development of further standards, existing market power threatens
to amplify market power in a systematic way throughout the economy,
and to do so while flying the flag of market efficiency and voluntary
local choice.

These considerations throw light on a longstanding concern about
the EU's Data Protection Directive, that while placing a robust
conceptual grid around the practices of capturing and using personal
information, it is essentially powerless to stop the proliferation
of new technologies and practices of data collection.  This concern
brings to the surface a conflict of assumptions at the heart of
privacy policy.  To the extent that one regards present-day democratic
political systems as functioning correctly, privacy policies to
restrain new technologies of data collection should not be necessary,
since the political system will accurately express the collective
will in relation to each next technology that is proposed.  Likewise,
to the extent that one regards the market as functioning according
to the idealizations of neoclassical economics, the market in rights
to personal information should operate to determine which technologies
of data collection provide a net social benefit and which do not.
In each case, the conceptual framework of both the EU Directive and
the technologies of choice should suffice.  But if those things are not
true, then something more or different may be required.

These considerations should encourage us to return our attention to
the other main category of technologies of privacy protection, namely
technologies of identity.  Whereas technologies of choice presuppose
and facilitate an idealized market whose participants have no power
to influence the terms of exchange beyond the allocations determined
by market efficiency, technologies of identity make no such
presumption.  Where technologies of choice create a commodity --
personal information -- and enable bargaining over it, technologies
of identity prevent that commodity from existing in the first place.
As such they promise to deliver many of the benefits of new digital
media without lending themselves to the extraction of informational
rents.  Of course, it is conceivable that technologies of identity
would be created in a perfectly functioning market, simply as a way
of implementing the assignment of information rights that is dictated
by a particular (and enduring) market equilibrium.  But the special
interest of technologies of identity lies in their potential for
solving some of the problems posed by an imperfect market.  The most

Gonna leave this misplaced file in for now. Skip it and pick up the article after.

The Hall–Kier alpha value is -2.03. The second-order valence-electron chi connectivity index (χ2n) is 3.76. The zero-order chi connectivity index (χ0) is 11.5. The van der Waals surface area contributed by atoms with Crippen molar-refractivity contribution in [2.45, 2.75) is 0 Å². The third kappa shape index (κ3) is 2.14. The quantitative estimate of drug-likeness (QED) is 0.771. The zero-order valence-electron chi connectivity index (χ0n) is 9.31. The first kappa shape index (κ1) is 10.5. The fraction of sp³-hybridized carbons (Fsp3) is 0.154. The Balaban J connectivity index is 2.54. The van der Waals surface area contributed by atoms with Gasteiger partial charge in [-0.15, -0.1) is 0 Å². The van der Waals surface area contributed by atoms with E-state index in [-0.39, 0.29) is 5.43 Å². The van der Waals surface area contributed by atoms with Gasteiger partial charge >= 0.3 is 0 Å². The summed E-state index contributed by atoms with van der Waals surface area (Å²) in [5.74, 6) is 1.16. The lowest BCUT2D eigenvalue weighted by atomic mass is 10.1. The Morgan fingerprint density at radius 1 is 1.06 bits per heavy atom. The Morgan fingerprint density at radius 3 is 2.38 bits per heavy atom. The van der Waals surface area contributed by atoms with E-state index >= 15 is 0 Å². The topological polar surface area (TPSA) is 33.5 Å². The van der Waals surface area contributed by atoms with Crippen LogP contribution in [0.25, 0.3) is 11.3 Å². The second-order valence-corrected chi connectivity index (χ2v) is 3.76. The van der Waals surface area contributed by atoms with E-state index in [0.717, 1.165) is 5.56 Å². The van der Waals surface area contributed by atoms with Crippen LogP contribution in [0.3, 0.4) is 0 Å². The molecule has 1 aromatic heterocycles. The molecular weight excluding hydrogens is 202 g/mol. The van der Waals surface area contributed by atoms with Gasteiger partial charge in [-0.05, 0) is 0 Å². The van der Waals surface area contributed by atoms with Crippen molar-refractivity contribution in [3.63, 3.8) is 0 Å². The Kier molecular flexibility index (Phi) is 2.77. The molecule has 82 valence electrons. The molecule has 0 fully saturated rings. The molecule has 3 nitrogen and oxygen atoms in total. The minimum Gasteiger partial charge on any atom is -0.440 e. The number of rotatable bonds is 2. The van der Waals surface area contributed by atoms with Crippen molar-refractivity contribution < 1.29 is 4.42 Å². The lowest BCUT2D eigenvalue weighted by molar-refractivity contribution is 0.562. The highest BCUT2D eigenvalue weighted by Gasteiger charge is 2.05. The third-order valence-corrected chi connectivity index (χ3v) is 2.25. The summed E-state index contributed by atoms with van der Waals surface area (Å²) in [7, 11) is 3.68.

obvious means of adopting such technologies is through the democratic
political process, as the parties who suffer from the distortions
of market power organize to redress those distortions and restore
something more closely resembling a fair bargaining situation.
But technologies of identity might also be adopted voluntarily,
for example to economize on the potentially considerable costs
of monitoring an organization's contractual commitments not to
abuse personal information.  If this scenario seems far-fetched,
consider the situation of a business that contemplates a shift
from paper-and-cash-based transactions to computerized ones; consumer
resistance to computerized information capture, on the assumption that
the captured information will be abused, may cause the business to
refuse or postpone the shift.

The foregoing analysis, then, offers potential criteria for
determining which technologies of privacy are appropriate or
inappropriate in a given situation.  Because market power is rarely
an all-or-nothing matter, of course, most real situations will
be found somewhere in the middle of the spectrum I have sketched.
Further progress thus depends on an analysis of this spectrum,
and indeed of several spectra, not least that between identification
and anonymity, and between the technologies of identity and choice.
It will be important to understand the full range of ways in which
real markets -- both the market in information rights and the markets
in the various underlying commodities -- do and do not correspond to
the neoclassical ideal, and what consequences these market structures
hold for the gains to informational trade and the depredations of
informational rents.

It is common to frame these matters in terms of a metaphorical
contrast between "top-down" and "bottom-up" approaches to protecting
privacy.  I think that this is exactly right.  We should resist the
top-down regime by which an oligopolist extracts informational rents
in an unfair bargaining situation, or by which a software monopolist
imposes potentially unfair rules on large sections of the market.
Instead, we should strengthen the bottom-up practices of democracy
whereby societal values about information exchange and collective
resistance to dysfunctional market power are given expression in rules
that create a level playing field for all.